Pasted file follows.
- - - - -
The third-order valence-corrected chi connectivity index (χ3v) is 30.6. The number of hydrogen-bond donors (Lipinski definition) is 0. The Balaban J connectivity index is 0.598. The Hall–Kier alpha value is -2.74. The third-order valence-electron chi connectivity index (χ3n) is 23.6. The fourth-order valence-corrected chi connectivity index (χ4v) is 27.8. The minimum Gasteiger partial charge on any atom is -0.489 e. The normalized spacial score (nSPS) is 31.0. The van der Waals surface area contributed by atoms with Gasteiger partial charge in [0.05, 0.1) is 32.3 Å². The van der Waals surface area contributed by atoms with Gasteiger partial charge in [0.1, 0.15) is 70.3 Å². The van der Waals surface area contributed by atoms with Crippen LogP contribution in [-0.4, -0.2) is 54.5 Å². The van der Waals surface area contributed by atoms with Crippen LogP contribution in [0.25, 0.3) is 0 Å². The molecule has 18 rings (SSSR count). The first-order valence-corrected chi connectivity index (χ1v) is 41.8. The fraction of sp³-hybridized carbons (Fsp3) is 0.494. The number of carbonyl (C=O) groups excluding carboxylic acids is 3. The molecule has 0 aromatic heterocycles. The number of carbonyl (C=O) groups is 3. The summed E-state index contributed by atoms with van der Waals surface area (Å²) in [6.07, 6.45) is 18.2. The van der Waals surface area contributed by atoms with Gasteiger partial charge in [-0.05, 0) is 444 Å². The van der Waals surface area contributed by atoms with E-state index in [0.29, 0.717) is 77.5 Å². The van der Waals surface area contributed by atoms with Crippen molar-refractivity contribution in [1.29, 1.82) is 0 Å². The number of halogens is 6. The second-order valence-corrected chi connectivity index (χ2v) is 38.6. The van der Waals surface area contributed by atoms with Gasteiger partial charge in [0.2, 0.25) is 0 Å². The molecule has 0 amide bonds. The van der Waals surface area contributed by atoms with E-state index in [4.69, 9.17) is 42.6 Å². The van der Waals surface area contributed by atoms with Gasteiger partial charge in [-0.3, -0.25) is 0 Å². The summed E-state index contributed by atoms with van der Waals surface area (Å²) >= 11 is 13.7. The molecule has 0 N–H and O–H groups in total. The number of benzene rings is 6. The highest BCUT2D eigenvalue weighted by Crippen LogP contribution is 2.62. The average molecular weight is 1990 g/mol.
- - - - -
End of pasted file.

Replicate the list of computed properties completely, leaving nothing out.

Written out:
The third-order valence-corrected chi connectivity index (χ3v) is 30.6. The number of hydrogen-bond donors (Lipinski definition) is 0. The Balaban J connectivity index is 0.598. The Hall–Kier alpha value is -2.74. The third-order valence-electron chi connectivity index (χ3n) is 23.6. The fourth-order valence-corrected chi connectivity index (χ4v) is 27.8. The minimum Gasteiger partial charge on any atom is -0.489 e. The normalized spacial score (nSPS) is 31.0. The van der Waals surface area contributed by atoms with Gasteiger partial charge in [0.05, 0.1) is 32.3 Å². The van der Waals surface area contributed by atoms with Gasteiger partial charge in [0.1, 0.15) is 70.3 Å². The van der Waals surface area contributed by atoms with Crippen LogP contribution in [-0.4, -0.2) is 54.5 Å². The van der Waals surface area contributed by atoms with Crippen LogP contribution in [0.25, 0.3) is 0 Å². The molecule has 18 rings (SSSR count). The first-order valence-corrected chi connectivity index (χ1v) is 41.8. The fraction of sp³-hybridized carbons (Fsp3) is 0.494. The number of carbonyl (C=O) groups excluding carboxylic acids is 3. The molecule has 0 aromatic heterocycles. The number of carbonyl (C=O) groups is 3. The summed E-state index contributed by atoms with van der Waals surface area (Å²) in [6.07, 6.45) is 18.2. The van der Waals surface area contributed by atoms with Gasteiger partial charge in [-0.05, 0) is 444 Å². The van der Waals surface area contributed by atoms with E-state index in [0.29, 0.717) is 77.5 Å². The van der Waals surface area contributed by atoms with Crippen molar-refractivity contribution in [1.29, 1.82) is 0 Å². The number of halogens is 6. The second-order valence-corrected chi connectivity index (χ2v) is 38.6. The van der Waals surface area contributed by atoms with Gasteiger partial charge in [0.2, 0.25) is 0 Å². The molecule has 0 amide bonds. The van der Waals surface area contributed by atoms with E-state index in [4.69, 9.17) is 42.6 Å². The van der Waals surface area contributed by atoms with Gasteiger partial charge in [-0.3, -0.25) is 0 Å². The summed E-state index contributed by atoms with van der Waals surface area (Å²) >= 11 is 13.7. The molecule has 0 N–H and O–H groups in total. The number of benzene rings is 6. The highest BCUT2D eigenvalue weighted by Crippen LogP contribution is 2.62. The average molecular weight is 1990 g/mol.